Christianity and theology aside, human life is severe in many ways, and, adding injury to insult, human death is no easier. Candor requires that we acknowledge as much, even though we humans seem to be unable to improve our predicament in any lasting way. If some children are sheltered from life’s severity for a time, reality eventually intrudes, painfully and undeniably. This intrusion prompts humans to undertake all kinds of conduct for the sake of self-defense or at least temporary relief. Psychologists talk of human “coping mechanisms” and “diversionary tactics” in this connection.
Many people fold in the face of life’s severity and settle for a kind of despair or hopelessness about human life. Bertrand Russell, for instance, recommended that a human life should be based “only on the firm foundation of unyielding despair” (1903, pp. 45–46). (It is doubtful that Russell was able to follow his own recommendation, given his aim to “instill faith in hours of despair,” but that is a separate matter.) This book contends that life’s severity does not underwrite a life of unyielding despair.
Infinite humbling and grace, and then a struggling born of gratitude – this is Christianity.
Christianity … in its philosophical stance … takes the bull of impermanence [including time, body, and history] by the horns and shakes it into permanence.
What, if anything, is the bearing of the flux, or impermanence, of this world on a commitment to the severe God of Jewish and Christian theism? This chapter contends that the bearing is positive rather than negative, given the redemptive character and aims of this mysterious God. It proposes that a distinctive agapē struggle involving humans and God is an elusive indicator of permanence in connection with this redemptive God. Philosophers of religion typically have neglected this important lesson, often as a result of looking for permanence in the wrong places. We shall identify the upshot of this lesson for the available evidence for God. This chapter offers a broad vision of such evidence on the basis of plausibility considerations, and this vision opens up some new prospects in the philosophy of religion, particularly in connection with divine severity and human evidence for God.
Flux in life
We all have various experiences as we read a sentence on a page, for instance, and we have various experiences prior to reading the sentence and after reading it. Many, if not all, of these experiences are transitory, but some of them are nonetheless salient, even strikingly salient, such as our hearing a screaming police siren or a roaring jet engine. My world of experience – like that of many other people, I suspect – seems to be largely in motion rather than static. This world of experience can become tiring and exhausting in all of its ongoing movement, and such movement can be confusing and even psychologically overwhelming for some people. Even so, change can be for the good; it need not be bad for humans.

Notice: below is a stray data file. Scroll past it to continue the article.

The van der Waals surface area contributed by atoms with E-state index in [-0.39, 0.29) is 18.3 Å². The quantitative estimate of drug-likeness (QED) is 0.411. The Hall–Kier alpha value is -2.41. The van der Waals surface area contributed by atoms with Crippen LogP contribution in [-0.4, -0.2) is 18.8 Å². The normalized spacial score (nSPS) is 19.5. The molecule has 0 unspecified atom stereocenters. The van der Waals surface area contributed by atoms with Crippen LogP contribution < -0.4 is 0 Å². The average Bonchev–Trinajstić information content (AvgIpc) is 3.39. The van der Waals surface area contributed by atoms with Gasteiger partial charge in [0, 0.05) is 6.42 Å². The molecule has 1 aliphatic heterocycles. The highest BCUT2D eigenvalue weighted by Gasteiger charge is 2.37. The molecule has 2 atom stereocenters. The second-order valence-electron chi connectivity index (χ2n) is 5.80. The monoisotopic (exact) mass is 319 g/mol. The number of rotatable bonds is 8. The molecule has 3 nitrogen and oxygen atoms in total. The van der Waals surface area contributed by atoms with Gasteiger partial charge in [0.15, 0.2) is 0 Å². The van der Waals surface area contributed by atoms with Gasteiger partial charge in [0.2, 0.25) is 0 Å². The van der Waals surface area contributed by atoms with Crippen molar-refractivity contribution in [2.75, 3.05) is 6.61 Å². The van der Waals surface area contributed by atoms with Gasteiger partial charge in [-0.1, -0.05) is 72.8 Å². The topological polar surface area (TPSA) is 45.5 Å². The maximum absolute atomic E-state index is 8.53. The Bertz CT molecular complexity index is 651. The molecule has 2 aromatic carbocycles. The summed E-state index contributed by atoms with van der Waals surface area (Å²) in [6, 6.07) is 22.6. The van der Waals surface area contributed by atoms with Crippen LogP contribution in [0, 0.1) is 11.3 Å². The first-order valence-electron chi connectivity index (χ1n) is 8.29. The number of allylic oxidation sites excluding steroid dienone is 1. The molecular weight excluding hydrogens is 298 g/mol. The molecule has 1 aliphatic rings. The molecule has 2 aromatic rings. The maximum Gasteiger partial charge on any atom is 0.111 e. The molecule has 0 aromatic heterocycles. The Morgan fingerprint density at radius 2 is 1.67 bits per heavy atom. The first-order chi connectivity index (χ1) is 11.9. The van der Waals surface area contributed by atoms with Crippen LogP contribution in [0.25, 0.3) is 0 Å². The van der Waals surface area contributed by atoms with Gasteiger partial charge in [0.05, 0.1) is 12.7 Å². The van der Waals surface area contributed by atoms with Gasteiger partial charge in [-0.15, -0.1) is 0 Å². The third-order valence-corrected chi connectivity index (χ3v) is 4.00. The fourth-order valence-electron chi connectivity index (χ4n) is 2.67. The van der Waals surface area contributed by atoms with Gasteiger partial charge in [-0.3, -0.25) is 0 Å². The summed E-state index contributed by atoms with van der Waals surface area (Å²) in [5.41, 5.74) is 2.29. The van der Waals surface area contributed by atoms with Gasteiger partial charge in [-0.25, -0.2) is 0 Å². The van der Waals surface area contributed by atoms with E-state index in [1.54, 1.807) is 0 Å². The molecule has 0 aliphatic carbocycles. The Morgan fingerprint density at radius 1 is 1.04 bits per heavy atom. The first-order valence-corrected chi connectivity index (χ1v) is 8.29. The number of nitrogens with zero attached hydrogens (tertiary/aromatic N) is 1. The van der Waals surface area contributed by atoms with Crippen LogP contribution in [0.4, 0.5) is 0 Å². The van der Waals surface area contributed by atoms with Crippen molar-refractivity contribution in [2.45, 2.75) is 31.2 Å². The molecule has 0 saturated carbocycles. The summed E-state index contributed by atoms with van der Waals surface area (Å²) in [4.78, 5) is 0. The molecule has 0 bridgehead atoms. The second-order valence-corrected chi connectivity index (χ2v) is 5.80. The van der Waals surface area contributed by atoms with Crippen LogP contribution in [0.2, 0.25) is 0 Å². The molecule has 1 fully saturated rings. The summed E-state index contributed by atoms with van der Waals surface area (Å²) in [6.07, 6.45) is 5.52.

The Lord your God is a devouring fire, a jealous God.
When we have seen God as Christ saw Him, as One who is infinitely austere in His demands on Himself for our sakes, One in whose heart is the final self-surrender which we see in the Cross, then to give all, if necessary, for Him will not merely seem a reasonable demand … but a joy and an opportunity which we would not miss.
Talk of “divine severity” calls, of course, for a conception of the divine, or of God. It also would be helpful to have some sense of God’s purposes, if God exists, in relating to humans and the severity in their lives. This chapter offers some illumination on these fronts, in order to suggest how divine severity can fit with the perfect goodness of a God worthy of worship.
God and Grace
Worthiness of worship
Setting the bar high, indeed as high as possible, we will approach the term “God” as a supreme title of personal perfection rather than a proper name. (We can always lower the bar if our overall evidence calls for this.) Likewise, some variants of monotheism suggest that the term “God” is a normative title requiring worthiness of worship. Given such a title, no mere potentate who dominates over all others will qualify as God. Something beyond domination is needed, because worthiness of worship is needed. Such worthiness is normative, not merely descriptive, and therefore does not support the false claim that “might makes right.” According to this view, “God” is not God’s name, because the term “God” is a normative title. A title can be meaningful but lack a titleholder. In talking about God, then, we can give a fair hearing to proponents of atheism and agnosticism without begging questions against them or otherwise dismissing them.
Among the mature we do speak wisdom, though it is not a wisdom of this age or of the rulers of this age, who are doomed to perish. But we speak God’s wisdom, secret and hidden.